Reb Lisa's Message
October 20, 2021
We are four weeks into the new Torah cycle. Already we have been presented with challenging theological questions. If we examine only the broadest strokes from each Parasha thus far, we are likely confused. Who is the God of the Torah? What is expected of us? What can we expect from God? Consider what we have gleaned thus far, from the first four Parashiyot.
We learn from the first Parasha, Bereishit, that God is the very source of Creation, the one who brought all that exists into being. God declared Creation very good and entrusted humans as stewards and partners. And yet we learn next, in Parashat Noach, that God holds the potential for destruction with the actions of the Great Flood.. We also learn about the relational God, the One who promises to never destroy the Earth and humanity again. God gives the sign of the rainbow as proof. In Parashat Lech L’cha, God pronounces Abraham a great nation. The Holy Covenant is established. We are to be God’s people, throughout the generations.
We grow in our unfolding relationship to the Holy One, seeing examples of accepting God’s will (Noah with the Flood), questioning God’s will (Abraham with the inhabitants of Sodom and Gomorrah). We witness the God of miracles, when God sees Hagar in her aloneness and opens her eyes to the well in front of her. And also when Sarah conceives a child in her nineties after decades of infertility. Then we grapple with the God of the Akedah, the Binding of Isaac. How are we to begin to understand the God that would ask such a thing? And why would Abraham “negotiate” with God, on behalf of the citizens of Sodom and Gomorrah, pleading that God save them if even ten righteous can be found, but not question God’s command to offer his beloved son Isaac?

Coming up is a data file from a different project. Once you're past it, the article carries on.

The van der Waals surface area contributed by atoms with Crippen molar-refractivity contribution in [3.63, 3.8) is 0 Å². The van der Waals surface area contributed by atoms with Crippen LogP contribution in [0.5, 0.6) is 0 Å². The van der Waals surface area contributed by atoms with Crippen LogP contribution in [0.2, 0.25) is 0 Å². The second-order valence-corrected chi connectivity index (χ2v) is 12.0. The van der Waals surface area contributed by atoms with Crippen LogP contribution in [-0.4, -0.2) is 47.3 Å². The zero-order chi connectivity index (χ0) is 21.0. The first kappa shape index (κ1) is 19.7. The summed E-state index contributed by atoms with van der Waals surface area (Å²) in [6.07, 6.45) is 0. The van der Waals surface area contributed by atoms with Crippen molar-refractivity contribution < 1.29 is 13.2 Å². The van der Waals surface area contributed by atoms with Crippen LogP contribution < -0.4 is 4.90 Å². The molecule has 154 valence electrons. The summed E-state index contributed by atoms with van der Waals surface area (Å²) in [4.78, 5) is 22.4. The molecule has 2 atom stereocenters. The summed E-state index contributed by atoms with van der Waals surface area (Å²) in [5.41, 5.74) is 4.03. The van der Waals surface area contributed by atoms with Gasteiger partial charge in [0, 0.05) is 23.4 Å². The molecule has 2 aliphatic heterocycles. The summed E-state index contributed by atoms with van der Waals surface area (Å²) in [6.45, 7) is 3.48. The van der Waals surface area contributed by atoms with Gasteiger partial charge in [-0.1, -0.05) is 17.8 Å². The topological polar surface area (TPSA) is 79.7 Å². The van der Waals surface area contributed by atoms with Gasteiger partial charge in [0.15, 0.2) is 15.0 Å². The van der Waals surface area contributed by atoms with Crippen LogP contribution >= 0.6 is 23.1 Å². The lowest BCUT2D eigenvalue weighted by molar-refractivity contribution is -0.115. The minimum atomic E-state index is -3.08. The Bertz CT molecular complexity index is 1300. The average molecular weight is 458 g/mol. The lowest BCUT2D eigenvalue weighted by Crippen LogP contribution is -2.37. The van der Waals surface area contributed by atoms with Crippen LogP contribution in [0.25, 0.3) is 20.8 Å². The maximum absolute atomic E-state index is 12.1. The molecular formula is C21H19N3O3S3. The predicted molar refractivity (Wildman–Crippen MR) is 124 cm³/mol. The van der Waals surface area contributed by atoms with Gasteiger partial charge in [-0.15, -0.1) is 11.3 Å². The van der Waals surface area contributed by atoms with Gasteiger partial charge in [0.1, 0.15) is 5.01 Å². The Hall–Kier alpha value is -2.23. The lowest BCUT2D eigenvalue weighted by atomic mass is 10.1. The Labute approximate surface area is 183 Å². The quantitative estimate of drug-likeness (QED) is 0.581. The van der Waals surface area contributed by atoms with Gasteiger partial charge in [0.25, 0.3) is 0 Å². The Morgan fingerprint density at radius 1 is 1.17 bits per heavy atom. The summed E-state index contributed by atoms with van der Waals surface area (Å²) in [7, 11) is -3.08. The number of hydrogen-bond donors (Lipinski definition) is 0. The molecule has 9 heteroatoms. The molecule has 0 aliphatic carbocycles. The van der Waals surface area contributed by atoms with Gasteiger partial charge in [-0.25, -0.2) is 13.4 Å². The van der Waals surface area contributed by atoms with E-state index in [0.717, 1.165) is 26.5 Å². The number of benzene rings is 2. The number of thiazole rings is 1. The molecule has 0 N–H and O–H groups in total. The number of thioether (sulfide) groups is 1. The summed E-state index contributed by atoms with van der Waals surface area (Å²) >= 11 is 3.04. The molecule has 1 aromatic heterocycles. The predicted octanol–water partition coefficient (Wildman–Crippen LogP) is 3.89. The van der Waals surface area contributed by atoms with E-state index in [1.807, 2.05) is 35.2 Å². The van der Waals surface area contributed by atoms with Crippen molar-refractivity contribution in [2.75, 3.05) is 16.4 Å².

This is a lot to hold and understand. Again we ask, “Who is the God of the Torah? Is this different from the God of right now? What is expected of us? What can we expect from God?”
This week in Shul School, we grappled with What/Who God is? With the understanding that there are no right answers, no wrong answers, a group of our Shul School students answered the question:
In no particular order, here are their responses:
Hard to believe in.
Someone I will never meet.
Someone who has made bad choices, such as flooding the Earth.
The Creator of the World.
A Place to feel safe.
The Person who helped my ancestors.
Yes and yes and yes. Amen v’amen.
May we continue to expand our notions of God. May we and God evolve together. May we and God accept each other, in all our complexity and mysteriousness.